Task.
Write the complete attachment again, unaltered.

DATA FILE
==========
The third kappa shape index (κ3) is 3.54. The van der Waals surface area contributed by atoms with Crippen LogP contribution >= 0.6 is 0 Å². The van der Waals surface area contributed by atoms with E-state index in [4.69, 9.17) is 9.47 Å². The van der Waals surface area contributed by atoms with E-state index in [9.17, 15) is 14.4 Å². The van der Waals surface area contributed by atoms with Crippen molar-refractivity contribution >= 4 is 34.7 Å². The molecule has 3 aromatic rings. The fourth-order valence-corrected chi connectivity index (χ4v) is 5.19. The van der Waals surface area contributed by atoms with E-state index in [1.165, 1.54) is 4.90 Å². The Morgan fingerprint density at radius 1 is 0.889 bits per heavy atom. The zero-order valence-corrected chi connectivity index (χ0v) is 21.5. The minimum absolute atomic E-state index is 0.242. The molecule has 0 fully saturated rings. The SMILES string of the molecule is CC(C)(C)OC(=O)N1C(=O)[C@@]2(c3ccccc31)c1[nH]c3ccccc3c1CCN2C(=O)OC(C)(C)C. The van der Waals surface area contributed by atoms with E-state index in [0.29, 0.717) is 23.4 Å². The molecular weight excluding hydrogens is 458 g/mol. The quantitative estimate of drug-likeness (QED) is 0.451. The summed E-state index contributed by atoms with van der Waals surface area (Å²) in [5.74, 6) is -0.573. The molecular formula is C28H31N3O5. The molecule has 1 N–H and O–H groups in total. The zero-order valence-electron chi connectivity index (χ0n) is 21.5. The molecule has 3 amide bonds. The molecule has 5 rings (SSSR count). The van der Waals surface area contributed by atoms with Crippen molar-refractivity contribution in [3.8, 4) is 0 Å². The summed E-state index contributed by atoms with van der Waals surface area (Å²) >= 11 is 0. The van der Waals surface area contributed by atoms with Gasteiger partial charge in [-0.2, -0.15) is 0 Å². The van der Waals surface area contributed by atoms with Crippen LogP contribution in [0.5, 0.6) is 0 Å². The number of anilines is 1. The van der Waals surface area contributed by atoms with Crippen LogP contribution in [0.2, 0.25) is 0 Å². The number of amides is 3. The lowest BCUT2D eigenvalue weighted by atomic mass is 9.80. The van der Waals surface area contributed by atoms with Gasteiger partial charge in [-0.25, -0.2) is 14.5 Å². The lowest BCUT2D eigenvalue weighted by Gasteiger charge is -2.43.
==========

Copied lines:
The third kappa shape index (κ3) is 3.54. The van der Waals surface area contributed by atoms with Crippen LogP contribution >= 0.6 is 0 Å². The van der Waals surface area contributed by atoms with E-state index in [4.69, 9.17) is 9.47 Å². The van der Waals surface area contributed by atoms with E-state index in [9.17, 15) is 14.4 Å². The van der Waals surface area contributed by atoms with Crippen molar-refractivity contribution >= 4 is 34.7 Å². The molecule has 3 aromatic rings. The fourth-order valence-corrected chi connectivity index (χ4v) is 5.19. The van der Waals surface area contributed by atoms with E-state index in [1.165, 1.54) is 4.90 Å². The Morgan fingerprint density at radius 1 is 0.889 bits per heavy atom. The zero-order valence-corrected chi connectivity index (χ0v) is 21.5. The minimum absolute atomic E-state index is 0.242. The molecule has 0 fully saturated rings. The SMILES string of the molecule is CC(C)(C)OC(=O)N1C(=O)[C@@]2(c3ccccc31)c1[nH]c3ccccc3c1CCN2C(=O)OC(C)(C)C. The van der Waals surface area contributed by atoms with E-state index in [0.29, 0.717) is 23.4 Å². The molecular weight excluding hydrogens is 458 g/mol. The quantitative estimate of drug-likeness (QED) is 0.451. The summed E-state index contributed by atoms with van der Waals surface area (Å²) in [5.74, 6) is -0.573. The molecular formula is C28H31N3O5. The molecule has 1 N–H and O–H groups in total. The zero-order valence-electron chi connectivity index (χ0n) is 21.5. The molecule has 3 amide bonds. The molecule has 5 rings (SSSR count). The van der Waals surface area contributed by atoms with Crippen molar-refractivity contribution in [3.8, 4) is 0 Å². The summed E-state index contributed by atoms with van der Waals surface area (Å²) >= 11 is 0. The van der Waals surface area contributed by atoms with Gasteiger partial charge in [-0.2, -0.15) is 0 Å². The van der Waals surface area contributed by atoms with Crippen LogP contribution in [0.5, 0.6) is 0 Å². The number of anilines is 1. The van der Waals surface area contributed by atoms with Crippen LogP contribution in [0.2, 0.25) is 0 Å². The number of amides is 3. The lowest BCUT2D eigenvalue weighted by atomic mass is 9.80. The van der Waals surface area contributed by atoms with Gasteiger partial charge in [-0.25, -0.2) is 14.5 Å². The lowest BCUT2D eigenvalue weighted by Gasteiger charge is -2.43.